Both candidates want to redistribute income from those who earn it to those don't -- i.e., to their base of supporters. Their vision, such as it is, consists of nothing more than the politics of envy. Obama and Clinton look out at America and they see a horde of people, solid Democrats, chanting not "We want change," but rather "We want dollars." They see people who have more than they do, and they look to Clinton and Obama to redress that grievance.

When Obama talks about wanting the vote of Independents -- and even Republicans -- his inner meaning is clear. He's saying that SC proves he has the vote of Black people -- 81% of them. The talk about unity is really a code word for saying he wants the votes of more White people, only 24% of whom voted for him in South Carolina. He also wants the votes of Latinos, most of whom current favor his opponent.

Is this too cynical? After all, Obama is clearly a significant candidate. He has an attractive, energetic wife and two beautiful daughters. He also reminds us that sermons in Black churches generally are much superior to those in White churches.

However, when trying to evaluate Barack Obama as a human being, one yearns for Dame Edith Asquith. She's the one who, when asked what she thought of Oakland, CA, said: "There's no there . . . there." The same is true of Obama, the speechifier: There's no there . . . there. There's a lot of happy talk about what America could be if only it had a President Barack Obama.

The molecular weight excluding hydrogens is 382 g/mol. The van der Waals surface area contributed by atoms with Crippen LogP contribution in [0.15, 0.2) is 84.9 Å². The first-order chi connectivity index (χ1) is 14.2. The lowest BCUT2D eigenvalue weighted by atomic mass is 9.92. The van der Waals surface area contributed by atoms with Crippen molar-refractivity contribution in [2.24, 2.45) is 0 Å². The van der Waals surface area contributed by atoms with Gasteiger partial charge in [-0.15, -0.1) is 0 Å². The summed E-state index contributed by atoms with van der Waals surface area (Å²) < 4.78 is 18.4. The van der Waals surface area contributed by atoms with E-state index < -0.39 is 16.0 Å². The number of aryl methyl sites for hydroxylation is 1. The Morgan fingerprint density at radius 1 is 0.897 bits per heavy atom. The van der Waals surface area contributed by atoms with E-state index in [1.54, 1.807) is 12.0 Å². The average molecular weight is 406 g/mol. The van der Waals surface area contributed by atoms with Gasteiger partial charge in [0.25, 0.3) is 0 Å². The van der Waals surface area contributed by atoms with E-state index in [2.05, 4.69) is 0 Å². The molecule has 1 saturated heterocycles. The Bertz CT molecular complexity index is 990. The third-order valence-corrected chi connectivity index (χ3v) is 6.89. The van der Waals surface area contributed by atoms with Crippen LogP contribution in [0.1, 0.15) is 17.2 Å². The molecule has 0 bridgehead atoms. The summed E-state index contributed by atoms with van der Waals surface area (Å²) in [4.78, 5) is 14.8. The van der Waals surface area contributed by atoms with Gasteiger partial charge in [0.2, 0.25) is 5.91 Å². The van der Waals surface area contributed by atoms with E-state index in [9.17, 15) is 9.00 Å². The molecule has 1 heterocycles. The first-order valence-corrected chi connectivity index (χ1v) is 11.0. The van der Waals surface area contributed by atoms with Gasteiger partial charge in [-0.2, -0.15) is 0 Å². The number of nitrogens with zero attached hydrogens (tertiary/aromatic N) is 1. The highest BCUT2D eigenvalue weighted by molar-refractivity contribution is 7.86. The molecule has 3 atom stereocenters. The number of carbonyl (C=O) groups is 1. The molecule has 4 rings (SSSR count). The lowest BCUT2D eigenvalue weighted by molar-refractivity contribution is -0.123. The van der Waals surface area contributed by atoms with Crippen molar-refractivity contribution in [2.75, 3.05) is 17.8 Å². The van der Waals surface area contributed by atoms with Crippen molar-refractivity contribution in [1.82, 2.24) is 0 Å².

Earlier I asked if anyone could remember anything Obama said in his "historic" South Carolina remarks. I doubt I'll get many takers. It was a speech that was all icing and no cake. The audience loved it, perhaps they were looking for style over substance.

Caroline Kennedy recently told us that Obama reminds us of her father. Actually, he reminds people like her of the "JFK Myth," not the JFK reality. John F. Kennedy was a man who delivered inspiring speeches, all of them written by others (Ted Sorenson and Richard Goodwin). We remember what JKF said but not much of what he did.

Why is that? Because John F. Kennedy didn't actually do much, aside from two things: (1) almost get us into a nuclear war during the Cuban Missile Crisis; (2) engage the country in the Vietnam War. In her ringing endorsement of Barack Obama, Caroline Kennedy left out those parts.

2 comments:

Christopher said...

I've been writing and will do a full piece later about the Obama-Kennedy connection. Kennedy was not a popular guy or a beloved figure until after his death, in which he achieved "sainthood" after death. He came from a very hotly contested election that Nixon had the decency to let go of. He was a lazy senator (something he has in common with Obama) and made huge foreign policy mistakes (what could have been distracting him???). Regardless while I don't hate Kennedy, it would be nice if actual reality could enter the discussion now and then.

Stephen R. Maloney said...

Christopher: Kennedy was a lousy President, but he "looked great." He didn't get much legislation through, and he was a chronic adulterer, but the media loved him. Yes, he's a lot like Obama.

steve